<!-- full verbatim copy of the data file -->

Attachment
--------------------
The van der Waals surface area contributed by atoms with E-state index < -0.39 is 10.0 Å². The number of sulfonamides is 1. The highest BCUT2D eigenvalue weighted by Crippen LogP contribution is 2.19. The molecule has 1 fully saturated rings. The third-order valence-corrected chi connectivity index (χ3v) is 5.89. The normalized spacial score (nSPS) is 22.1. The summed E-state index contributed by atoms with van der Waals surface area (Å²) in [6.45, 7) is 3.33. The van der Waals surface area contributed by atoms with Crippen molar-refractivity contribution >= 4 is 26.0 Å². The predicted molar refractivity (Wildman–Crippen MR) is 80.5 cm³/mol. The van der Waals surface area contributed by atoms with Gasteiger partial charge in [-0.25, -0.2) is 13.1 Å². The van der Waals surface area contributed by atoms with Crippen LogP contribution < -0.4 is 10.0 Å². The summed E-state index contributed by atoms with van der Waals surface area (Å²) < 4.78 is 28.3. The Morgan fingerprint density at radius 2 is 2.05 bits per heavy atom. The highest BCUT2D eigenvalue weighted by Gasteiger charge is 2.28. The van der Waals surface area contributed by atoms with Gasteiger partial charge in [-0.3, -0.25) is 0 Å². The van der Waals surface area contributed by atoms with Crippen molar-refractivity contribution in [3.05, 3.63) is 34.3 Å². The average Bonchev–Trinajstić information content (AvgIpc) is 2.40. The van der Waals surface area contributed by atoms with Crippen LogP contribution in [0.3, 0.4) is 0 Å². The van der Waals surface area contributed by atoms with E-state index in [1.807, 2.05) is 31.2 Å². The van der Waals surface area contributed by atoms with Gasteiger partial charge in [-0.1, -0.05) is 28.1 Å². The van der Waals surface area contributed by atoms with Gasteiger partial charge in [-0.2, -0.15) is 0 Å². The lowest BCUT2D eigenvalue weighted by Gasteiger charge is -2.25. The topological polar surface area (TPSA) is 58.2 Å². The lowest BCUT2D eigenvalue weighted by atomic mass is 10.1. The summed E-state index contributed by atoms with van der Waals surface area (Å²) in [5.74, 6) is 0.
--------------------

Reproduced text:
The van der Waals surface area contributed by atoms with E-state index < -0.39 is 10.0 Å². The number of sulfonamides is 1. The highest BCUT2D eigenvalue weighted by Crippen LogP contribution is 2.19. The molecule has 1 fully saturated rings. The third-order valence-corrected chi connectivity index (χ3v) is 5.89. The normalized spacial score (nSPS) is 22.1. The summed E-state index contributed by atoms with van der Waals surface area (Å²) in [6.45, 7) is 3.33. The van der Waals surface area contributed by atoms with Crippen molar-refractivity contribution >= 4 is 26.0 Å². The predicted molar refractivity (Wildman–Crippen MR) is 80.5 cm³/mol. The van der Waals surface area contributed by atoms with Gasteiger partial charge in [-0.25, -0.2) is 13.1 Å². The van der Waals surface area contributed by atoms with Crippen LogP contribution < -0.4 is 10.0 Å². The summed E-state index contributed by atoms with van der Waals surface area (Å²) < 4.78 is 28.3. The Morgan fingerprint density at radius 2 is 2.05 bits per heavy atom. The highest BCUT2D eigenvalue weighted by Gasteiger charge is 2.28. The van der Waals surface area contributed by atoms with Gasteiger partial charge in [-0.3, -0.25) is 0 Å². The van der Waals surface area contributed by atoms with Crippen molar-refractivity contribution in [3.05, 3.63) is 34.3 Å². The average Bonchev–Trinajstić information content (AvgIpc) is 2.40. The van der Waals surface area contributed by atoms with Crippen LogP contribution in [0.3, 0.4) is 0 Å². The van der Waals surface area contributed by atoms with E-state index in [1.807, 2.05) is 31.2 Å². The van der Waals surface area contributed by atoms with Gasteiger partial charge in [-0.1, -0.05) is 28.1 Å². The van der Waals surface area contributed by atoms with Gasteiger partial charge in [-0.2, -0.15) is 0 Å². The lowest BCUT2D eigenvalue weighted by Gasteiger charge is -2.25. The topological polar surface area (TPSA) is 58.2 Å². The lowest BCUT2D eigenvalue weighted by atomic mass is 10.1. The summed E-state index contributed by atoms with van der Waals surface area (Å²) in [5.74, 6) is 0.